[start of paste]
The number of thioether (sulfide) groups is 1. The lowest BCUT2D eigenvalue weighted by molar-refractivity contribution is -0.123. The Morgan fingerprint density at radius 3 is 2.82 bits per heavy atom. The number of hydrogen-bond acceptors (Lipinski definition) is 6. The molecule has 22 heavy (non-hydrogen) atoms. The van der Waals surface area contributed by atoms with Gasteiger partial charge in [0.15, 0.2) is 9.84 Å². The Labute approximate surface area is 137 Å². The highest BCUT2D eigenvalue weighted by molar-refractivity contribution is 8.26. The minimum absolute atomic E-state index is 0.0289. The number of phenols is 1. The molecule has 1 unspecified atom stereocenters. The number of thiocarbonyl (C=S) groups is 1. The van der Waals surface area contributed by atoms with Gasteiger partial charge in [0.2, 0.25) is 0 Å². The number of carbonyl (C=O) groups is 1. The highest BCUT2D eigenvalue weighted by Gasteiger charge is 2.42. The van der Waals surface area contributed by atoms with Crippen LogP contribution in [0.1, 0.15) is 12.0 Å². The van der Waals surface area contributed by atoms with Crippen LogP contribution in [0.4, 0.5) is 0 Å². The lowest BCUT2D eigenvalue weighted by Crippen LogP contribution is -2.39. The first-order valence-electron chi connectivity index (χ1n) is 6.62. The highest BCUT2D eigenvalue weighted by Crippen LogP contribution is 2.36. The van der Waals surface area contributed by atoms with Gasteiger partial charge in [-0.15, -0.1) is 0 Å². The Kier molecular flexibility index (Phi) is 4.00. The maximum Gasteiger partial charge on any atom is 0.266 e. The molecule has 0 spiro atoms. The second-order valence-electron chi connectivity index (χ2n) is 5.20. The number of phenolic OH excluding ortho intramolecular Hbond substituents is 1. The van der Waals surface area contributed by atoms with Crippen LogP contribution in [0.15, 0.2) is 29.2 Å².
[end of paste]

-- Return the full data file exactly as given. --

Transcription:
The number of thioether (sulfide) groups is 1. The lowest BCUT2D eigenvalue weighted by molar-refractivity contribution is -0.123. The Morgan fingerprint density at radius 3 is 2.82 bits per heavy atom. The number of hydrogen-bond acceptors (Lipinski definition) is 6. The molecule has 22 heavy (non-hydrogen) atoms. The van der Waals surface area contributed by atoms with Gasteiger partial charge in [0.15, 0.2) is 9.84 Å². The Labute approximate surface area is 137 Å². The highest BCUT2D eigenvalue weighted by molar-refractivity contribution is 8.26. The minimum absolute atomic E-state index is 0.0289. The number of phenols is 1. The molecule has 1 unspecified atom stereocenters. The number of thiocarbonyl (C=S) groups is 1. The van der Waals surface area contributed by atoms with Gasteiger partial charge in [0.2, 0.25) is 0 Å². The number of carbonyl (C=O) groups is 1. The highest BCUT2D eigenvalue weighted by Gasteiger charge is 2.42. The van der Waals surface area contributed by atoms with Crippen LogP contribution in [0.1, 0.15) is 12.0 Å². The van der Waals surface area contributed by atoms with Crippen LogP contribution in [0.4, 0.5) is 0 Å². The lowest BCUT2D eigenvalue weighted by Crippen LogP contribution is -2.39. The first-order valence-electron chi connectivity index (χ1n) is 6.62. The highest BCUT2D eigenvalue weighted by Crippen LogP contribution is 2.36. The van der Waals surface area contributed by atoms with Gasteiger partial charge in [-0.15, -0.1) is 0 Å². The Kier molecular flexibility index (Phi) is 4.00. The maximum Gasteiger partial charge on any atom is 0.266 e. The molecule has 0 spiro atoms. The second-order valence-electron chi connectivity index (χ2n) is 5.20. The number of phenolic OH excluding ortho intramolecular Hbond substituents is 1. The van der Waals surface area contributed by atoms with Crippen LogP contribution in [0.15, 0.2) is 29.2 Å².